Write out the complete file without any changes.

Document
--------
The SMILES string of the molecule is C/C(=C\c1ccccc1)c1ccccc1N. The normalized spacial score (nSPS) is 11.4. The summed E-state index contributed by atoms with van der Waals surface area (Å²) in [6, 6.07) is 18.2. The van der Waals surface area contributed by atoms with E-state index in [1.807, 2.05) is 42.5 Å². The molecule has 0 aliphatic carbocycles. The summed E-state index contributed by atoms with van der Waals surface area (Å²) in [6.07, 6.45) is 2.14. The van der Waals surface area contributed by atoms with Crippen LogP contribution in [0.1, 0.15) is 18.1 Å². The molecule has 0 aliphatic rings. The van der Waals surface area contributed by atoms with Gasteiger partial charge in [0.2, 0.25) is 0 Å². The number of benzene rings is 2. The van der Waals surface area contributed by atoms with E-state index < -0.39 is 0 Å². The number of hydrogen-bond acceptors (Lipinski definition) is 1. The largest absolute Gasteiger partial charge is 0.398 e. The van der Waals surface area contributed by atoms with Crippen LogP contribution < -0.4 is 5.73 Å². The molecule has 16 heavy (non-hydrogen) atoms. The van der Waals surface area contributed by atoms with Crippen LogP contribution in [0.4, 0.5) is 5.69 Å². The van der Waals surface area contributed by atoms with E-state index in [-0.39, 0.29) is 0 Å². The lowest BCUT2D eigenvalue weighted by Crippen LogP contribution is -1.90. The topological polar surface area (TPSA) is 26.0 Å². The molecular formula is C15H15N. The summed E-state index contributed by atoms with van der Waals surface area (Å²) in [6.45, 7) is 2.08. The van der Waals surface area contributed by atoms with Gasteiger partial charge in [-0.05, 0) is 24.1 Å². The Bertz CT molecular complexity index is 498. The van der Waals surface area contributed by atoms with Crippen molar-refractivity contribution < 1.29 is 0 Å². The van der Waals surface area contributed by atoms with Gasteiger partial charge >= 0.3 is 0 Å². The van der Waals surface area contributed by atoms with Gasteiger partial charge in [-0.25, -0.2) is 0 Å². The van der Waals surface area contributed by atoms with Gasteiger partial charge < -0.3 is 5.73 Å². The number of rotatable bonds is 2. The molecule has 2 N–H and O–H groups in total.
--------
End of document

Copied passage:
The SMILES string of the molecule is C/C(=C\c1ccccc1)c1ccccc1N. The normalized spacial score (nSPS) is 11.4. The summed E-state index contributed by atoms with van der Waals surface area (Å²) in [6, 6.07) is 18.2. The van der Waals surface area contributed by atoms with E-state index in [1.807, 2.05) is 42.5 Å². The molecule has 0 aliphatic carbocycles. The summed E-state index contributed by atoms with van der Waals surface area (Å²) in [6.07, 6.45) is 2.14. The van der Waals surface area contributed by atoms with Crippen LogP contribution in [0.1, 0.15) is 18.1 Å². The molecule has 0 aliphatic rings. The van der Waals surface area contributed by atoms with Gasteiger partial charge in [0.2, 0.25) is 0 Å². The number of benzene rings is 2. The van der Waals surface area contributed by atoms with E-state index < -0.39 is 0 Å². The number of hydrogen-bond acceptors (Lipinski definition) is 1. The largest absolute Gasteiger partial charge is 0.398 e. The van der Waals surface area contributed by atoms with Crippen LogP contribution < -0.4 is 5.73 Å². The molecule has 16 heavy (non-hydrogen) atoms. The van der Waals surface area contributed by atoms with Crippen LogP contribution in [0.4, 0.5) is 5.69 Å². The van der Waals surface area contributed by atoms with E-state index in [-0.39, 0.29) is 0 Å². The lowest BCUT2D eigenvalue weighted by Crippen LogP contribution is -1.90. The topological polar surface area (TPSA) is 26.0 Å². The molecular formula is C15H15N. The summed E-state index contributed by atoms with van der Waals surface area (Å²) in [6.45, 7) is 2.08. The van der Waals surface area contributed by atoms with Gasteiger partial charge in [-0.05, 0) is 24.1 Å². The Bertz CT molecular complexity index is 498. The van der Waals surface area contributed by atoms with Crippen molar-refractivity contribution < 1.29 is 0 Å². The van der Waals surface area contributed by atoms with Gasteiger partial charge >= 0.3 is 0 Å². The van der Waals surface area contributed by atoms with Gasteiger partial charge in [-0.25, -0.2) is 0 Å². The van der Waals surface area contributed by atoms with Gasteiger partial charge < -0.3 is 5.73 Å². The number of rotatable bonds is 2. The molecule has 2 N–H and O–H groups in total.